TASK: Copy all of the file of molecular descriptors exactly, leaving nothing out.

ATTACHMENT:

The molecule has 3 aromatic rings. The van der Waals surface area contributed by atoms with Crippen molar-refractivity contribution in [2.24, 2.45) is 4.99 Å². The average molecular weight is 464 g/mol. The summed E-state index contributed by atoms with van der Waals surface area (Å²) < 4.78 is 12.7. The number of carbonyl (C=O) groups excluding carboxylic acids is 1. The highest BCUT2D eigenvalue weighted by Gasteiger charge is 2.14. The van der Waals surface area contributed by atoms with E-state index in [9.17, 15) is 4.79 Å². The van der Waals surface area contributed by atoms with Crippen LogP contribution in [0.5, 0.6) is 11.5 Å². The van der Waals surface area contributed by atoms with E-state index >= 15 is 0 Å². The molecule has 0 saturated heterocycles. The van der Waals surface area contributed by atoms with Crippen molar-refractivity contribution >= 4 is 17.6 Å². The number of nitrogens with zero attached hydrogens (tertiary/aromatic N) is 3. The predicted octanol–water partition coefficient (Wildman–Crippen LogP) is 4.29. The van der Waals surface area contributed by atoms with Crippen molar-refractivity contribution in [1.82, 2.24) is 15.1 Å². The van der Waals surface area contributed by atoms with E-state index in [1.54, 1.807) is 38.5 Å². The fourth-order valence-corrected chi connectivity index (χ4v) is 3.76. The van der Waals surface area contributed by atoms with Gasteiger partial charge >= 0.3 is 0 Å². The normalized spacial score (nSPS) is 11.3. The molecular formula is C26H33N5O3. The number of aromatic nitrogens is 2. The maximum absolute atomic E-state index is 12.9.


The molecule has 3 aromatic rings. The van der Waals surface area contributed by atoms with Crippen molar-refractivity contribution in [2.24, 2.45) is 4.99 Å². The average molecular weight is 464 g/mol. The summed E-state index contributed by atoms with van der Waals surface area (Å²) < 4.78 is 12.7. The number of carbonyl (C=O) groups excluding carboxylic acids is 1. The highest BCUT2D eigenvalue weighted by Gasteiger charge is 2.14. The van der Waals surface area contributed by atoms with E-state index in [9.17, 15) is 4.79 Å². The van der Waals surface area contributed by atoms with Crippen LogP contribution in [0.5, 0.6) is 11.5 Å². The van der Waals surface area contributed by atoms with E-state index >= 15 is 0 Å². The molecule has 0 saturated heterocycles. The van der Waals surface area contributed by atoms with Crippen molar-refractivity contribution >= 4 is 17.6 Å². The number of nitrogens with zero attached hydrogens (tertiary/aromatic N) is 3. The predicted octanol–water partition coefficient (Wildman–Crippen LogP) is 4.29. The van der Waals surface area contributed by atoms with Crippen molar-refractivity contribution in [1.82, 2.24) is 15.1 Å². The van der Waals surface area contributed by atoms with E-state index in [1.54, 1.807) is 38.5 Å². The fourth-order valence-corrected chi connectivity index (χ4v) is 3.76. The van der Waals surface area contributed by atoms with Gasteiger partial charge >= 0.3 is 0 Å². The normalized spacial score (nSPS) is 11.3. The molecular formula is C26H33N5O3. The number of aromatic nitrogens is 2. The maximum absolute atomic E-state index is 12.9.